A few days ago, I received a wheat penny in my change. I love wheat pennies (if that wasn't already obvious), but I haven't been up on the value of coins since I was in the fourth grade, so I decided to look it up. Apparently, they are not worth much, though one site has my 1953 wheat penny listed as worth a whole 20 cents. Some sell for much more. I'm tempted to go back and give the cashier 19 regular pennies, but I don't think they'll notice the difference. To them, it was just a penny.
To me, it is the history of thousands of people who had held it in their hands at one point in time over the last fifty-three years. Hundreds of fountain wishes. Hundreds of lucky days. Maybe even some penny candy for one of my own parents, six years old and swinging their tiny legs on a stool at the drug store counter. Or even part of the collective change jangling in their pocket, ten years later, as they walked along a country/city road on the way home from school. Someone's pocket, anyway.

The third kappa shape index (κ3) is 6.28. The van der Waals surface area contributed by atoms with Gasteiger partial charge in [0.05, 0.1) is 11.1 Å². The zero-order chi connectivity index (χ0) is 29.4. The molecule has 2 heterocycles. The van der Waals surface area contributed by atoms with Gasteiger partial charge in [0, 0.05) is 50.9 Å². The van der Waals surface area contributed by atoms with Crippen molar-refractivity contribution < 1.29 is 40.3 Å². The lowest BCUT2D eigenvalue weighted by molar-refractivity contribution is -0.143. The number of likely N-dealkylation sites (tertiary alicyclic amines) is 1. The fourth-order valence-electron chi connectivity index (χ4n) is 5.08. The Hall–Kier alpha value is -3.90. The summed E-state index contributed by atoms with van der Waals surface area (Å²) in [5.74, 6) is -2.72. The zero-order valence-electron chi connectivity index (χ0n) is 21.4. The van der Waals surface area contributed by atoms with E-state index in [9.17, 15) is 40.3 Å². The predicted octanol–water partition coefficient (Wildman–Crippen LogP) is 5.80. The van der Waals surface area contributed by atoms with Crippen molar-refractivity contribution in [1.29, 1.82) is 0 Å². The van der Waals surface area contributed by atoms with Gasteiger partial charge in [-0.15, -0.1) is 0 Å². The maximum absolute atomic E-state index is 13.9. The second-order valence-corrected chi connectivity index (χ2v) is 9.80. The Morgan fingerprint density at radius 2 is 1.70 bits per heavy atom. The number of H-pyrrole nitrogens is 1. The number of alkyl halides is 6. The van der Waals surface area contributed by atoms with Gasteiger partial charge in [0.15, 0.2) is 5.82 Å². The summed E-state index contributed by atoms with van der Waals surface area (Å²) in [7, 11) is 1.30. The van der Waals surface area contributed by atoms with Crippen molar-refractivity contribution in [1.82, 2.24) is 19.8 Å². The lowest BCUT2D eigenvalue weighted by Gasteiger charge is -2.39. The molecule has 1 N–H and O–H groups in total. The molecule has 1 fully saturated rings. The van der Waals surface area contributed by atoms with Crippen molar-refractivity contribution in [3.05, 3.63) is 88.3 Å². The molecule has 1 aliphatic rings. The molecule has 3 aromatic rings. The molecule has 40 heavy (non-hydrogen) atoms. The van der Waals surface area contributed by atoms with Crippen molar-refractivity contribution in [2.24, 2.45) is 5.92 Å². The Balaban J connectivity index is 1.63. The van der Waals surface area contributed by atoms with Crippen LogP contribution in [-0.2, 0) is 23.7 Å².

Some context for my little penny: When she was first introduced to the world...
...Harry S. Truman was president.
...Salk came up with the polio vaccine.
...the first James Bond novel, Casino Royale, was published.
...Princess Elizabeth Windsor became Queen Elizabeth II.
...Lucy gave birth on television.
...Sergei Prokofiev, composer of "Peter and the Wolf" died.